The pitch seemed too good to be true. A video graphics firm specializing in virtual-reality exhibits and “minds-on experiences” was offering to produce virtual tours of wineries, for no charge.
“I honestly thought there was a catch to it, you know, like the free cruise phone calls you get,” says Pennie Haase, national marketing director for Alexander Valley Vineyards in California’s Sonoma County. But she checked out the firm, Geoffrey M. Curley + Associates, or GMC+A, and discovered “The Great Fermentation,” an exhibition last year that brought the experience of visiting a Tuscan vineyard and winery to downtown Chicago. She decided to jump at the offer.
Alexander Valley Vineyards is a fourth-generation winery located just north of Healdsburg on land once owned by Cyrus Alexander, for whom the valley is named. That’s a good story to tell, but the Wetzel family and their team had experienced difficulty getting the word out.
“Our tasting room and hospitality operation was closed for a total of almost 60 days due to fires and floods in 2019, and we had not recovered from that when the coronavirus hit,” Haase says. California’s lockdown closed the tasting room for an additional 10 weeks and forced cancellation of events, a major source of income for many wineries. “We are now open to a limited number of guests by appointment only, but all of them are from Northern California. We honestly don’t know when tourism can or will return.” The virtual tour, she says, “will allow us to take the winery to customers rather than bring them to us.”
I contacted Geoffrey Curley after reading about his work at Schramsberg winery in Calistoga in the Napa Valley Register. In a conversation via Zoom from his home base in Minneapolis, Curley told me he wanted to help wineries navigate the economic stresses of the novel coronavirus pandemic. He dubbed the effort “Vineyards to Home,” and based it on “The Great Fermentation,” which received more than 14,000 visitors during its monthlong run last year in Chicago.
“We wanted to take that experience to a more personal level, knowing that in the pandemic people either cannot or are reluctant to travel. So how can we let them enjoy the experience of a winery visit in the comfort of home? Virtual-reality technology is so good now that we can actually walk you through the vineyard, and if you see something interesting, click on it and learn more about it.”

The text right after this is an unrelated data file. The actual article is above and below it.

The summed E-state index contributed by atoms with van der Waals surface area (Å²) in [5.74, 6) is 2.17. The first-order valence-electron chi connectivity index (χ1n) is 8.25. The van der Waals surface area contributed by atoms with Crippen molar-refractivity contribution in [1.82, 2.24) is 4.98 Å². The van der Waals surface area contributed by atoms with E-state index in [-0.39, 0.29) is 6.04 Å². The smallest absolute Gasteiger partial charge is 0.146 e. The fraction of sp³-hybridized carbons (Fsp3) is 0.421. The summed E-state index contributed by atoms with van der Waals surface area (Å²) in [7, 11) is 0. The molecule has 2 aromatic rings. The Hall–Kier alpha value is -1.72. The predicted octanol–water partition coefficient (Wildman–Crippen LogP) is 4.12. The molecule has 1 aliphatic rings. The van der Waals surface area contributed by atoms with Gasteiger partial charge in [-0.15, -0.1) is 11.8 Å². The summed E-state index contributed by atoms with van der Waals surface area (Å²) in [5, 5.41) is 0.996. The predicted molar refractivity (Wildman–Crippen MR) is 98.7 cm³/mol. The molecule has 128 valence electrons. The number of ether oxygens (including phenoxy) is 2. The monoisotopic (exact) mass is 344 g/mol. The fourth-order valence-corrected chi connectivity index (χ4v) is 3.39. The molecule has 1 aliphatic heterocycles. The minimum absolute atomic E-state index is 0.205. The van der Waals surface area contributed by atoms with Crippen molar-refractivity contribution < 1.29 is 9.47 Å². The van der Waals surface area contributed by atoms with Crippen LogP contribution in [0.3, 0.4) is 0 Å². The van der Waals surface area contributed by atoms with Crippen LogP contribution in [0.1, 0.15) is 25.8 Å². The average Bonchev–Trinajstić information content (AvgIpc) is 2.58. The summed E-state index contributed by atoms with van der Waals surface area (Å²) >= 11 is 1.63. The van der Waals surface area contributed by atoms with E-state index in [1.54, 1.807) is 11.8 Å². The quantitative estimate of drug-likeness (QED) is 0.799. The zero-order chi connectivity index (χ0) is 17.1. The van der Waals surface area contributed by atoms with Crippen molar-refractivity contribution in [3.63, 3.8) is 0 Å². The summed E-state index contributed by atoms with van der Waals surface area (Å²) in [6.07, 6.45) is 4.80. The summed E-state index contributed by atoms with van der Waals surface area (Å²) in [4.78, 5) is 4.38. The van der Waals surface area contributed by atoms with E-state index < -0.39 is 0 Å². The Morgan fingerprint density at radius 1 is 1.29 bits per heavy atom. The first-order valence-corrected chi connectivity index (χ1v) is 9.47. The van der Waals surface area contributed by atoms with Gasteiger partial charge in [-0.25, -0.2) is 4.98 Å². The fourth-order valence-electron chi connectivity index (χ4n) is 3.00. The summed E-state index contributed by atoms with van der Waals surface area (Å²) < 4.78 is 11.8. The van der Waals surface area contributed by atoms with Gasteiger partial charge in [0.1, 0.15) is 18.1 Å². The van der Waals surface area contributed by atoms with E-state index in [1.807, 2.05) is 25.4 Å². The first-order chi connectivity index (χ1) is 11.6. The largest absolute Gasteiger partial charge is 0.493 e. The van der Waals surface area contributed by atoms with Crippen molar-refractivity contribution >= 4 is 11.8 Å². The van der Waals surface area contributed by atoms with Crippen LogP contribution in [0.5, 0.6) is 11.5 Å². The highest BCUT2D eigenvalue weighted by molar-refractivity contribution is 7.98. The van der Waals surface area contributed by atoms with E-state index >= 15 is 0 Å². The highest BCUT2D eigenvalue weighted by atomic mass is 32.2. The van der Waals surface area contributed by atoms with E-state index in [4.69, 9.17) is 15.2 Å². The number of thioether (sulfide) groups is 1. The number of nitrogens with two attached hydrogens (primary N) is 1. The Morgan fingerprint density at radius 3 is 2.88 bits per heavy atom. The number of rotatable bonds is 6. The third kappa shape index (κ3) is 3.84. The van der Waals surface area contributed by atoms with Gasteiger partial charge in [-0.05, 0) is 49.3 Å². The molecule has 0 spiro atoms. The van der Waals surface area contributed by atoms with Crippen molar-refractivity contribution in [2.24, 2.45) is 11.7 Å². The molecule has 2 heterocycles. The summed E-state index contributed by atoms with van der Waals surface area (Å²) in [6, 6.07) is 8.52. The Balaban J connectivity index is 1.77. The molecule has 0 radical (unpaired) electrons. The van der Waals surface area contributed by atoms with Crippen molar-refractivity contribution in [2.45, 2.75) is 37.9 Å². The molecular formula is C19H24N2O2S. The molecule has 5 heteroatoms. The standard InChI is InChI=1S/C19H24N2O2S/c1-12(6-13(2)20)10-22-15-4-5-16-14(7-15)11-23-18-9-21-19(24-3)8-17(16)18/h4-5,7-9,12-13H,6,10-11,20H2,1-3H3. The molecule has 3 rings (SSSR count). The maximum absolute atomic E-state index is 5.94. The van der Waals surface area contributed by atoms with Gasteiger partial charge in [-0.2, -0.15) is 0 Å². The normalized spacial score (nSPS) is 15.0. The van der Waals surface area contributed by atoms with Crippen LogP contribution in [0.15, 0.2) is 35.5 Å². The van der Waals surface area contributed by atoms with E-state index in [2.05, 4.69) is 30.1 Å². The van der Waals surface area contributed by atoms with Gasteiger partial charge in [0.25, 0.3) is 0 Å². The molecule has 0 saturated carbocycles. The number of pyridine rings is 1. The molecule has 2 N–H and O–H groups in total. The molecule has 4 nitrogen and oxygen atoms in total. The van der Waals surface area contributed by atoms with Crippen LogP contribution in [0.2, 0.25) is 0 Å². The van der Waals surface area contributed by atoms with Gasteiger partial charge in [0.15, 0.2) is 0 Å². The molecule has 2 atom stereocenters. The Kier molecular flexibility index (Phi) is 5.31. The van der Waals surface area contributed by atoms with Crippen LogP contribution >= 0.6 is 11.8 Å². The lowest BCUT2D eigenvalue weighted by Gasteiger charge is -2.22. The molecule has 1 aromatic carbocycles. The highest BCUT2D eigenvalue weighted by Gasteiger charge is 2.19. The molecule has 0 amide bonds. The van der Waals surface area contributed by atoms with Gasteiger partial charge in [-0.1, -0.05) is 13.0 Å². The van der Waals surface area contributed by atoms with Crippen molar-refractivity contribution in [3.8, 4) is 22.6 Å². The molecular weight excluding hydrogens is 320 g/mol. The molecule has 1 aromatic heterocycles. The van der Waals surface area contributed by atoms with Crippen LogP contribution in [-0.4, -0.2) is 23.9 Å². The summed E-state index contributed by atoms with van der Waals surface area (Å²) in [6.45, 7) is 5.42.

Curley and his associate, Gina McLeod, spent a week last month in Napa and Sonoma counties filming at Lamborn Family Vineyards, Dos Lagos Vineyards, Sky Pine Vineyards and BobDog Wines, and Pasterick Vineyards, in addition to Schramsberg and Alexander Valley Vineyards. He is specifically targeting wineries that produce fewer than 5,000 cases of wine a year. Schramsberg and Alexander Valley Vineyards are considerably larger than that, but they are both family-owned wineries with strong links to California’s history. In other words, great stories to tell. The tours Curley and McLeod filmed are now in production. Once launched, viewers will be able to enjoy them on mobile devices, computers or virtual-reality headsets.
Visitors to “The Great Fermentation” were able to sample wines, and that is part of the experience Curley and his virtual-reality technology and 360-degree cameras are not able to replicate.
“This isn’t going to sell more wine for them, but they can add it to other assets they have,” Curley said. He mentioned virtual wine tastings or dinners, two other innovative ways wineries have shifted their marketing efforts during the pandemic. “They can show this, and people can ask about the red soil, or the diseases they hope to control with that airflow through the vineyard. Smaller wineries can cast their net a little wider, and maybe reach people who wouldn’t go out of their way when in wine country to visit a small winery on top of a mountain.”
Curley laughed when asked whether he considered himself a wine person.
“I’m a wine lover but not someone who feels he knows a lot about wine,” he said. “Part of the reason we worked on ‘The Great Fermentation’ was to help people like me, who might be intimidated by the jargon or the price point, but interested in learning more about the craftsmanship and the science. Why are different types of soils going to produce different flavors in grapes? Why is altitude important? Why does a shorter or longer growing season make a difference?
“I’m at that point right now where I love discovering a new wine or a new aspect of wine. So yeah, I guess I am a wine guy.”